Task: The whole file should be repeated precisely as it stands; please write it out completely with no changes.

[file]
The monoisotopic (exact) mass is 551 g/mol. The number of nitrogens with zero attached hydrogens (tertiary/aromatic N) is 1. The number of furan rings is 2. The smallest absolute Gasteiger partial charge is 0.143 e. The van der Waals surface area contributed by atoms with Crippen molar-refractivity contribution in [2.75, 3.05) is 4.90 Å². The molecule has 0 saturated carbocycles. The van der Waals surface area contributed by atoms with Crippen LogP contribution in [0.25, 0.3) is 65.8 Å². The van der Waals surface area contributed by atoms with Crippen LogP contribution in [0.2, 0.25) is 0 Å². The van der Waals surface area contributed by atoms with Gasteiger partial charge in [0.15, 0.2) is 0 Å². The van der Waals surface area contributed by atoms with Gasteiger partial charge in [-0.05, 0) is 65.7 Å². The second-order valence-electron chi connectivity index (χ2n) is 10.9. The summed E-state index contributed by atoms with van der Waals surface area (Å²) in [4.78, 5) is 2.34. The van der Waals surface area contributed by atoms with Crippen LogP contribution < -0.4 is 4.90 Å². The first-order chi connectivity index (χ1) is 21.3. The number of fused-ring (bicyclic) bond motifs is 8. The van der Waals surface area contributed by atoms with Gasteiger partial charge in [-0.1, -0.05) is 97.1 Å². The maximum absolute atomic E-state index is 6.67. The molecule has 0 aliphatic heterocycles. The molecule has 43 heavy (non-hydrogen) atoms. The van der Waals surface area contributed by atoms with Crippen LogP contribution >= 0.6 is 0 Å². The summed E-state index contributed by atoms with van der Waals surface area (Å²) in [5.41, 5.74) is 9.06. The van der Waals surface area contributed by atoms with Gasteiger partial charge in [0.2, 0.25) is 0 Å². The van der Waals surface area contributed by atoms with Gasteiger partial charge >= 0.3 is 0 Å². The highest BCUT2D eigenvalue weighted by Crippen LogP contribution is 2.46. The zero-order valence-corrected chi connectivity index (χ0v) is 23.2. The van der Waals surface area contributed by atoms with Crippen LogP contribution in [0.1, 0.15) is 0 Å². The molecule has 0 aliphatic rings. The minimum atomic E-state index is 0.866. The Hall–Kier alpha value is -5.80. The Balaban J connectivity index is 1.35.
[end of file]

The monoisotopic (exact) mass is 551 g/mol. The number of nitrogens with zero attached hydrogens (tertiary/aromatic N) is 1. The number of furan rings is 2. The smallest absolute Gasteiger partial charge is 0.143 e. The van der Waals surface area contributed by atoms with Crippen molar-refractivity contribution in [2.75, 3.05) is 4.90 Å². The molecule has 0 saturated carbocycles. The van der Waals surface area contributed by atoms with Crippen LogP contribution in [0.25, 0.3) is 65.8 Å². The van der Waals surface area contributed by atoms with Crippen LogP contribution in [0.2, 0.25) is 0 Å². The van der Waals surface area contributed by atoms with Gasteiger partial charge in [0.15, 0.2) is 0 Å². The van der Waals surface area contributed by atoms with Gasteiger partial charge in [-0.05, 0) is 65.7 Å². The second-order valence-electron chi connectivity index (χ2n) is 10.9. The summed E-state index contributed by atoms with van der Waals surface area (Å²) in [4.78, 5) is 2.34. The van der Waals surface area contributed by atoms with Crippen LogP contribution < -0.4 is 4.90 Å². The first-order chi connectivity index (χ1) is 21.3. The number of fused-ring (bicyclic) bond motifs is 8. The van der Waals surface area contributed by atoms with Gasteiger partial charge in [-0.1, -0.05) is 97.1 Å². The maximum absolute atomic E-state index is 6.67. The molecule has 0 aliphatic heterocycles. The molecule has 43 heavy (non-hydrogen) atoms. The van der Waals surface area contributed by atoms with Crippen LogP contribution >= 0.6 is 0 Å². The summed E-state index contributed by atoms with van der Waals surface area (Å²) in [5.41, 5.74) is 9.06. The van der Waals surface area contributed by atoms with Gasteiger partial charge in [0.2, 0.25) is 0 Å². The van der Waals surface area contributed by atoms with Gasteiger partial charge >= 0.3 is 0 Å². The highest BCUT2D eigenvalue weighted by Crippen LogP contribution is 2.46. The zero-order valence-corrected chi connectivity index (χ0v) is 23.2. The van der Waals surface area contributed by atoms with Crippen LogP contribution in [0.1, 0.15) is 0 Å². The molecule has 0 aliphatic rings. The minimum atomic E-state index is 0.866. The Hall–Kier alpha value is -5.80. The Balaban J connectivity index is 1.35.